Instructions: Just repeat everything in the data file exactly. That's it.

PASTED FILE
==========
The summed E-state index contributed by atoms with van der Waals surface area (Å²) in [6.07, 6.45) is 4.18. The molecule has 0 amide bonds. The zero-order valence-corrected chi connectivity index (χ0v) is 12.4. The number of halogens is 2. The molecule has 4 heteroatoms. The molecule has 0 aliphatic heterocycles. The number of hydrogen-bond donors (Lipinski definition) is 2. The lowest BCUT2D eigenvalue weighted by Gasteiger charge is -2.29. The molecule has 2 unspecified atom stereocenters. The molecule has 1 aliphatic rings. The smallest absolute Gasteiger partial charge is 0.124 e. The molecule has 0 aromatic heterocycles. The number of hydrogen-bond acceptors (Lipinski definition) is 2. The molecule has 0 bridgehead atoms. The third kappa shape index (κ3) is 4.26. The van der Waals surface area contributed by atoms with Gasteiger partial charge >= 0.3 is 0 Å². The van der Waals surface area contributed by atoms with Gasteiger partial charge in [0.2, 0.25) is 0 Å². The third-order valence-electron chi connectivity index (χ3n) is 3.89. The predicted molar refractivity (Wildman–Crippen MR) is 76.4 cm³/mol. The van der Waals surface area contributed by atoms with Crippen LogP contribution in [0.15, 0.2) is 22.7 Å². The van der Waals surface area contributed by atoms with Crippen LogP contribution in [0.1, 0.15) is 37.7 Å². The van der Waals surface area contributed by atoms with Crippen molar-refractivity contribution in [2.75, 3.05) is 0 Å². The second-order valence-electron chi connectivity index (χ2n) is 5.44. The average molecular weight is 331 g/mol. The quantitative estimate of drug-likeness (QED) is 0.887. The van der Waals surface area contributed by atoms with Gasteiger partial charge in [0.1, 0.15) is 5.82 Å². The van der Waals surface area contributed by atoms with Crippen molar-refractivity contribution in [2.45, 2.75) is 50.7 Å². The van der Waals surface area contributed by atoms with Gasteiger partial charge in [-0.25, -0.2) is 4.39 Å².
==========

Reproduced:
The summed E-state index contributed by atoms with van der Waals surface area (Å²) in [6.07, 6.45) is 4.18. The molecule has 0 amide bonds. The zero-order valence-corrected chi connectivity index (χ0v) is 12.4. The number of halogens is 2. The molecule has 4 heteroatoms. The molecule has 0 aliphatic heterocycles. The number of hydrogen-bond donors (Lipinski definition) is 2. The lowest BCUT2D eigenvalue weighted by Gasteiger charge is -2.29. The molecule has 2 unspecified atom stereocenters. The molecule has 1 aliphatic rings. The smallest absolute Gasteiger partial charge is 0.124 e. The molecule has 0 aromatic heterocycles. The number of hydrogen-bond acceptors (Lipinski definition) is 2. The molecule has 0 bridgehead atoms. The third kappa shape index (κ3) is 4.26. The van der Waals surface area contributed by atoms with Gasteiger partial charge >= 0.3 is 0 Å². The van der Waals surface area contributed by atoms with Gasteiger partial charge in [0.2, 0.25) is 0 Å². The third-order valence-electron chi connectivity index (χ3n) is 3.89. The predicted molar refractivity (Wildman–Crippen MR) is 76.4 cm³/mol. The van der Waals surface area contributed by atoms with Crippen LogP contribution in [0.15, 0.2) is 22.7 Å². The van der Waals surface area contributed by atoms with Crippen LogP contribution in [0.1, 0.15) is 37.7 Å². The van der Waals surface area contributed by atoms with Crippen molar-refractivity contribution in [2.75, 3.05) is 0 Å². The second-order valence-electron chi connectivity index (χ2n) is 5.44. The average molecular weight is 331 g/mol. The quantitative estimate of drug-likeness (QED) is 0.887. The van der Waals surface area contributed by atoms with Gasteiger partial charge in [0.1, 0.15) is 5.82 Å². The van der Waals surface area contributed by atoms with Crippen molar-refractivity contribution in [2.45, 2.75) is 50.7 Å². The van der Waals surface area contributed by atoms with Gasteiger partial charge in [-0.25, -0.2) is 4.39 Å².